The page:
For Edmonton Oil Kings captain Mark Pysyk, the trip to the Memorial Cup this year has an extra cachet.
The 20-year-old Buffalo Sabres draft pick expects his junior career is pretty much done.
"Chances are it will be the last year," he said as the team prepared to head to Shawinigan, Que., for the four-team tournament.
"I'll probably end up in the American Hockey League next year, so to finish off with the WHL championship and maybe a Memorial Cup coming up, that's definitely pretty special."
He says it's also pretty special to be part of a Western Hockey League franchise that has come so far so fast.
The Oil Kings name is an old one in Edmonton but this edition dates back only to 2007 and Pysyk has been there for all but that first year.
"We're very proud of the kids," said coach Derek Laxdal.
"To bring back the Oil Kings name from the '60s and '70s and start it all up again and to be going to the Memorial Cup and having the league championship is outstanding."
Taking it to the top is the challenge now and getting past the experienced and talent-laden Saint John Sea Dogs is a big hurdle, for Edmonton as well as the London Knights and Shawinigan Cataractes.
"The Sea Dogs are obviously the favourite going in because they won it last year and they have a lot of returning players," agrees Laxdal.
"If you look at Edmonton and London, they're like the Sea Dogs last year, they're going in with a young team a year ahead of where they're supposed to be."
And while Shawinigan was knocked out in the playoffs and is there as host team, he knows they will be trying to use that home-ice advantage.
Unlike the league playoffs won by London, Edmonton and Saint John, this format doesn't allow much time to adjust to the opposition.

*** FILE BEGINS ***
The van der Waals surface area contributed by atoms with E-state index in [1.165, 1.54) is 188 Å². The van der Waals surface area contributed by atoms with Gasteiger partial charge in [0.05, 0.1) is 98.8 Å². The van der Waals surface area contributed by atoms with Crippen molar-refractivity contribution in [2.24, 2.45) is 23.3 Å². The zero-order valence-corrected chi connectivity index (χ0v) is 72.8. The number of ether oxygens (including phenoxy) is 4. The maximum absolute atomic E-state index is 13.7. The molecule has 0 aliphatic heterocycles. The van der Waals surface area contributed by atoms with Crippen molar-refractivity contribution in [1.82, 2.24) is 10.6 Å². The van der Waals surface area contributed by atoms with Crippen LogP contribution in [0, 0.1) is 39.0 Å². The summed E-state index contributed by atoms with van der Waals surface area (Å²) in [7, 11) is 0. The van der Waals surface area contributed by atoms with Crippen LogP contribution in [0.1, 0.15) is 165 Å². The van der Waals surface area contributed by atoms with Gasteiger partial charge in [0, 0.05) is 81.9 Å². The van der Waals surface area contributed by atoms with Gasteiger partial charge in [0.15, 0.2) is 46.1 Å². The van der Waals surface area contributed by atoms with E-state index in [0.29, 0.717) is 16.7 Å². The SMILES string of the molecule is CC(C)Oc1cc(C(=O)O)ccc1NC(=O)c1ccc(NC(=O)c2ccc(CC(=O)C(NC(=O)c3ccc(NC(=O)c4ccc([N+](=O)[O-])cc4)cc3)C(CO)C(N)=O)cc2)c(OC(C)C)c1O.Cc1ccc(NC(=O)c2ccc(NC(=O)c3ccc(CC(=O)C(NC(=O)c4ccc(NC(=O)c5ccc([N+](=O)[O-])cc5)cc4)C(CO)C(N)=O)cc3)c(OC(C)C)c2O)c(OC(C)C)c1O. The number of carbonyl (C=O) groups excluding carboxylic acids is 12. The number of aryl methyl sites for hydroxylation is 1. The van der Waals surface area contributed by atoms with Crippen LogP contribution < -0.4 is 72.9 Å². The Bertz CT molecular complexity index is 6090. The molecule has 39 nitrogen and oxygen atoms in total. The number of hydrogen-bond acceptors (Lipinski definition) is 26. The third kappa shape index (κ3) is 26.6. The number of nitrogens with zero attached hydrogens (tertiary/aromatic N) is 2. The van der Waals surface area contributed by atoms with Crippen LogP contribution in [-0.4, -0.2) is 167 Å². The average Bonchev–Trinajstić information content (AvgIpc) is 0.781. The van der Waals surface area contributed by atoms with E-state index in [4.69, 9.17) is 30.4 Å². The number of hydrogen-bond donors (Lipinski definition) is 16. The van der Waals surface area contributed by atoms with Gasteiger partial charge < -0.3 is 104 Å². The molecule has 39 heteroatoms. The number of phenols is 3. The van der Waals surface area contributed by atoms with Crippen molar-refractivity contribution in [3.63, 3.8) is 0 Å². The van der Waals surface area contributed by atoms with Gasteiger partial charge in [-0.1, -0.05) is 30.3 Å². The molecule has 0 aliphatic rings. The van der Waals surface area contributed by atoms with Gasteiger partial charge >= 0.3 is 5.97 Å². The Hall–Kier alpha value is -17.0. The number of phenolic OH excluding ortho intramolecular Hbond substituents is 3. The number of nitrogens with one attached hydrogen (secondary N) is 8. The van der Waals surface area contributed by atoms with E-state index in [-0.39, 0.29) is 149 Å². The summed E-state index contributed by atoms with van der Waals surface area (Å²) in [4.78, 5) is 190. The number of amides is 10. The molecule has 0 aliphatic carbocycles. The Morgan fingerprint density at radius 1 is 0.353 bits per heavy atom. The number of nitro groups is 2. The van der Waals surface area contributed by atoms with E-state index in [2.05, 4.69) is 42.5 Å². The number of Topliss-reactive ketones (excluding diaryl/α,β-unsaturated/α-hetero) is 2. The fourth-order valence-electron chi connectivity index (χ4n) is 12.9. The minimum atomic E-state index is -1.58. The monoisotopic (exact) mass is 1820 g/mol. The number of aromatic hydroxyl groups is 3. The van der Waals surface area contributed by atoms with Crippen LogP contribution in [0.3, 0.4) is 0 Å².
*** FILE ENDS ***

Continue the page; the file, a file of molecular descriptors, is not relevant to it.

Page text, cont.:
"We've never played against any of these teams," said Pysyk.
"It's a little bit like a bunch of game sevens. Every game is huge and win or lose really dictates where you're going to end up in the end."
The Oil Kings will be going in with the same defence-first philosophy that carried them to the top of the WHL.
"My philosophy and that of my staff is defence first, but not to the point of where we're going to try and trap it up and play a boring style of hockey," says Laxdal.
"We allow the kids to have some creativity but there's rules in place."
Besides Pysyk, the Oil Kings defence is anchored by players such as six-five Edmonton Oilers prospect Martin Gernat and six-four draft eligible Griffin Reinhart, the son of former Calgary Flames and Vancouver Canucks defenceman Paul Reinhart.
All have considerable two-way skills. Gernat had seven goals and six assists during the playoffs. Pysyk had three goals and eight assists and Reinhart two and six.
Backstopping that defence is the best goaltender in the WHL, Calgary Flames draft pick Laurent Brossoit.
"We've had the best goaltender in the regular season and the playoffs," says the Laxdal.
"He's a beast. He's a six-foot-four kid who's an absolute animal. He's got great athleticism and he's very poised."
Edmonton isn't without offensive bite.
Centre and Rangers' draft pick Michael St. Croix (another hockey brat as the son of former NHL goaltender Rick St. Croix) had 105 points during the regular season and sat eighth in WHL scoring.
With WHL sophomore Curtis Lazar, St. Croix tied at 19 points to lead Edmonton during the playoffs. They're also no slouches defensively, sitting at plus-9 and plus-8 respectively.
"Even our goal-scoring lines are very good in the defensive zone and very responsible," says Pysyk.
"We work hard and take pride in that."
Edmonton opens against Shawinigan.